Discover the cosmos! Each day a different image or photograph of our fascinating universe is featured, along with a brief explanation written by a professional astronomer.
2022 April 5
Explanation: On the upper right, dressed in blue, is the Pleiades. Also known as the Seven Sisters and M45, the Pleiades is one of the brightest and most easily visible open clusters on the sky. The Pleiades contains over 3,000 stars, is about 400 light years away, and only 13 light years across. Surrounding the stars is a spectacular blue reflection nebula made of fine dust. A common legend is that one of the brighter stars faded since the cluster was named. On the lower left, shining in red, is the California Nebula. Named for its shape, the California Nebula is much dimmer and hence harder to see than the Pleiades. Also known as NGC 1499, this mass of red glowing hydrogen gas is about 1,500 light years away. Although about 25 full moons could fit between them, the featured wide angle, deep field image composite has captured them both. A careful inspection of the deep image will also reveal the star forming region IC 348 and the molecular cloud LBN 777 (the Baby Eagle Nebula).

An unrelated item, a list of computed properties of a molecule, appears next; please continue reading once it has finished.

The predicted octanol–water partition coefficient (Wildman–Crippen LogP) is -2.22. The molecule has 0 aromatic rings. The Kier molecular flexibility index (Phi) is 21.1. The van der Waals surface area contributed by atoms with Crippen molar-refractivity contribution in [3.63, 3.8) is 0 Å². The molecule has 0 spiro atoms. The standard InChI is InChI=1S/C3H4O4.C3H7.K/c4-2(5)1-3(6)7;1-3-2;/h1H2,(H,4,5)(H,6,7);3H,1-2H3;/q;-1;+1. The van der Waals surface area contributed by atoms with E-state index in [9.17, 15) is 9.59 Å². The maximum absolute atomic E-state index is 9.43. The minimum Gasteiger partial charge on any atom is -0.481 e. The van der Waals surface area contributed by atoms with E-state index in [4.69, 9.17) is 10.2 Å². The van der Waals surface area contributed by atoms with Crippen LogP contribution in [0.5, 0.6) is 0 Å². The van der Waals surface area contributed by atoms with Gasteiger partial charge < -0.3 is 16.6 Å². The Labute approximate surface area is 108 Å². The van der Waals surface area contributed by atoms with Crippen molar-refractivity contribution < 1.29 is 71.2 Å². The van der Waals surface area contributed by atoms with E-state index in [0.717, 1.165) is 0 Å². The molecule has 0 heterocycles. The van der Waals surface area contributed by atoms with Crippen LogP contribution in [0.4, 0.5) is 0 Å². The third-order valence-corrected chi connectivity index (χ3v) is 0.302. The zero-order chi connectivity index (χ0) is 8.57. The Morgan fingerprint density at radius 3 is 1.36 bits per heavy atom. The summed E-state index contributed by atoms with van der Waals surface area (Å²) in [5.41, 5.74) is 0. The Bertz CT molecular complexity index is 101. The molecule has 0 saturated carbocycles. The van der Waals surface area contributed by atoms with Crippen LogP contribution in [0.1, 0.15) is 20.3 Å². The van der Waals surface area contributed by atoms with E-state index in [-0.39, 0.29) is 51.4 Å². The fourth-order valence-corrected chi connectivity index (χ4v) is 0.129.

Authors & editors:
Jerry Bonnell (UMCP)
NASA Official: Phillip Newman Specific rights apply.
A service of: ASD at NASA / GSFC
& Michigan Tech. U.